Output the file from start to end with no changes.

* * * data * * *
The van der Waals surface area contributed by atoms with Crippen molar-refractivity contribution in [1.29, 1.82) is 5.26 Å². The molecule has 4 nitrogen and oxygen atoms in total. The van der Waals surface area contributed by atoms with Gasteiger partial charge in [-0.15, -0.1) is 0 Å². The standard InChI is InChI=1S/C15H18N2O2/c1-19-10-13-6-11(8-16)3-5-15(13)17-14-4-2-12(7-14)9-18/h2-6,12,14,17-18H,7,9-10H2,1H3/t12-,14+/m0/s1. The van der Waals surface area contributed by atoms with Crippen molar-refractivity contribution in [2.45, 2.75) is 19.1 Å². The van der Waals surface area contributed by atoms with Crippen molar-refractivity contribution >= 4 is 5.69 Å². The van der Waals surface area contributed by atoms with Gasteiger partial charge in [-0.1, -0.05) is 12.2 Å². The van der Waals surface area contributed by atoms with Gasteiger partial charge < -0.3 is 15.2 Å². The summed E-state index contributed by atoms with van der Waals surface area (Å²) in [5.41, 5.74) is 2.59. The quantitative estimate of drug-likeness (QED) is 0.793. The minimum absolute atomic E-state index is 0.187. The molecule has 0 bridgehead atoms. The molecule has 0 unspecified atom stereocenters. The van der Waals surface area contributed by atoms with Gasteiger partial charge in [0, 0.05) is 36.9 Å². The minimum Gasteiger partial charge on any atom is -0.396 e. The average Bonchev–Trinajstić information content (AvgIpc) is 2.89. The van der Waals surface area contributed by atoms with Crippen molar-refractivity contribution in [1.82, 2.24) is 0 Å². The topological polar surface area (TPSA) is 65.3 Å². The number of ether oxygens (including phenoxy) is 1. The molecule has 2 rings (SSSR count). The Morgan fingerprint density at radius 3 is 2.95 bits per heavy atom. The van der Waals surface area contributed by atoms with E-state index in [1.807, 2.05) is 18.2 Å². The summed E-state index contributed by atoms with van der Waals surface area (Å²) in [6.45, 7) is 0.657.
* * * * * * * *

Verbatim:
The van der Waals surface area contributed by atoms with Crippen molar-refractivity contribution in [1.29, 1.82) is 5.26 Å². The molecule has 4 nitrogen and oxygen atoms in total. The van der Waals surface area contributed by atoms with Gasteiger partial charge in [-0.15, -0.1) is 0 Å². The standard InChI is InChI=1S/C15H18N2O2/c1-19-10-13-6-11(8-16)3-5-15(13)17-14-4-2-12(7-14)9-18/h2-6,12,14,17-18H,7,9-10H2,1H3/t12-,14+/m0/s1. The van der Waals surface area contributed by atoms with Crippen molar-refractivity contribution in [2.45, 2.75) is 19.1 Å². The van der Waals surface area contributed by atoms with Crippen molar-refractivity contribution >= 4 is 5.69 Å². The van der Waals surface area contributed by atoms with Gasteiger partial charge in [-0.1, -0.05) is 12.2 Å². The van der Waals surface area contributed by atoms with Gasteiger partial charge < -0.3 is 15.2 Å². The summed E-state index contributed by atoms with van der Waals surface area (Å²) in [5.41, 5.74) is 2.59. The quantitative estimate of drug-likeness (QED) is 0.793. The minimum absolute atomic E-state index is 0.187. The molecule has 0 bridgehead atoms. The molecule has 0 unspecified atom stereocenters. The van der Waals surface area contributed by atoms with Gasteiger partial charge in [0, 0.05) is 36.9 Å². The minimum Gasteiger partial charge on any atom is -0.396 e. The average Bonchev–Trinajstić information content (AvgIpc) is 2.89. The van der Waals surface area contributed by atoms with Crippen molar-refractivity contribution in [1.82, 2.24) is 0 Å². The topological polar surface area (TPSA) is 65.3 Å². The number of ether oxygens (including phenoxy) is 1. The molecule has 2 rings (SSSR count). The Morgan fingerprint density at radius 3 is 2.95 bits per heavy atom. The van der Waals surface area contributed by atoms with E-state index in [1.807, 2.05) is 18.2 Å². The summed E-state index contributed by atoms with van der Waals surface area (Å²) in [6.45, 7) is 0.657.